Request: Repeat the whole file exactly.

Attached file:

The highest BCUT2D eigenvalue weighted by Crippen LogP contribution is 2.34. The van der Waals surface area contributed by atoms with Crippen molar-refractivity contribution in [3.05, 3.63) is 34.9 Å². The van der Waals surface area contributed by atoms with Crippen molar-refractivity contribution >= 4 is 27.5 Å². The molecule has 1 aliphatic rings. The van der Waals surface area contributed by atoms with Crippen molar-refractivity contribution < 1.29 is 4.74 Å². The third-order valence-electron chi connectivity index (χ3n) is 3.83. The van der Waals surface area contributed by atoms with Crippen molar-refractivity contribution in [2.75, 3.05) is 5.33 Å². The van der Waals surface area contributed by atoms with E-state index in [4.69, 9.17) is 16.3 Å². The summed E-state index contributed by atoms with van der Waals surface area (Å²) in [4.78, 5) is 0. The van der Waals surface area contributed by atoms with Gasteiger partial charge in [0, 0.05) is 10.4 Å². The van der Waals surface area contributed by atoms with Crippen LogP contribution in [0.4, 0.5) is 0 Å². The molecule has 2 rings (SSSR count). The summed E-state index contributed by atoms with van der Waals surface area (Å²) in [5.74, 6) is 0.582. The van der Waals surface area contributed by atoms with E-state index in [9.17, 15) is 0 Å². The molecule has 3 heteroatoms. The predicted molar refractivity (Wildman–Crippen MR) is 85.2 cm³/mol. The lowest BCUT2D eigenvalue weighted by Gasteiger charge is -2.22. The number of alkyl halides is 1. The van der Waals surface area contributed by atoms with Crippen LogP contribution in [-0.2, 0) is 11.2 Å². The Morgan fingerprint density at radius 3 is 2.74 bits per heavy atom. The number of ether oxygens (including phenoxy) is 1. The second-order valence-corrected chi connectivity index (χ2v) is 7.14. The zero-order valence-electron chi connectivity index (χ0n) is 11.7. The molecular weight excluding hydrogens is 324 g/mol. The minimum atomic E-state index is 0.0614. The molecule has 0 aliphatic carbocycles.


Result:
The highest BCUT2D eigenvalue weighted by Crippen LogP contribution is 2.34. The van der Waals surface area contributed by atoms with Crippen molar-refractivity contribution in [3.05, 3.63) is 34.9 Å². The van der Waals surface area contributed by atoms with Crippen molar-refractivity contribution >= 4 is 27.5 Å². The molecule has 1 aliphatic rings. The van der Waals surface area contributed by atoms with Crippen molar-refractivity contribution < 1.29 is 4.74 Å². The third-order valence-electron chi connectivity index (χ3n) is 3.83. The van der Waals surface area contributed by atoms with Crippen molar-refractivity contribution in [2.75, 3.05) is 5.33 Å². The van der Waals surface area contributed by atoms with E-state index in [4.69, 9.17) is 16.3 Å². The summed E-state index contributed by atoms with van der Waals surface area (Å²) in [4.78, 5) is 0. The van der Waals surface area contributed by atoms with Gasteiger partial charge in [0, 0.05) is 10.4 Å². The van der Waals surface area contributed by atoms with Crippen LogP contribution in [0.4, 0.5) is 0 Å². The molecule has 2 rings (SSSR count). The summed E-state index contributed by atoms with van der Waals surface area (Å²) in [5.74, 6) is 0.582. The van der Waals surface area contributed by atoms with E-state index in [9.17, 15) is 0 Å². The molecule has 3 heteroatoms. The predicted molar refractivity (Wildman–Crippen MR) is 85.2 cm³/mol. The lowest BCUT2D eigenvalue weighted by Gasteiger charge is -2.22. The number of alkyl halides is 1. The van der Waals surface area contributed by atoms with Crippen LogP contribution in [-0.2, 0) is 11.2 Å². The Morgan fingerprint density at radius 3 is 2.74 bits per heavy atom. The number of ether oxygens (including phenoxy) is 1. The second-order valence-corrected chi connectivity index (χ2v) is 7.14. The zero-order valence-electron chi connectivity index (χ0n) is 11.7. The molecular weight excluding hydrogens is 324 g/mol. The minimum atomic E-state index is 0.0614. The molecule has 0 aliphatic carbocycles.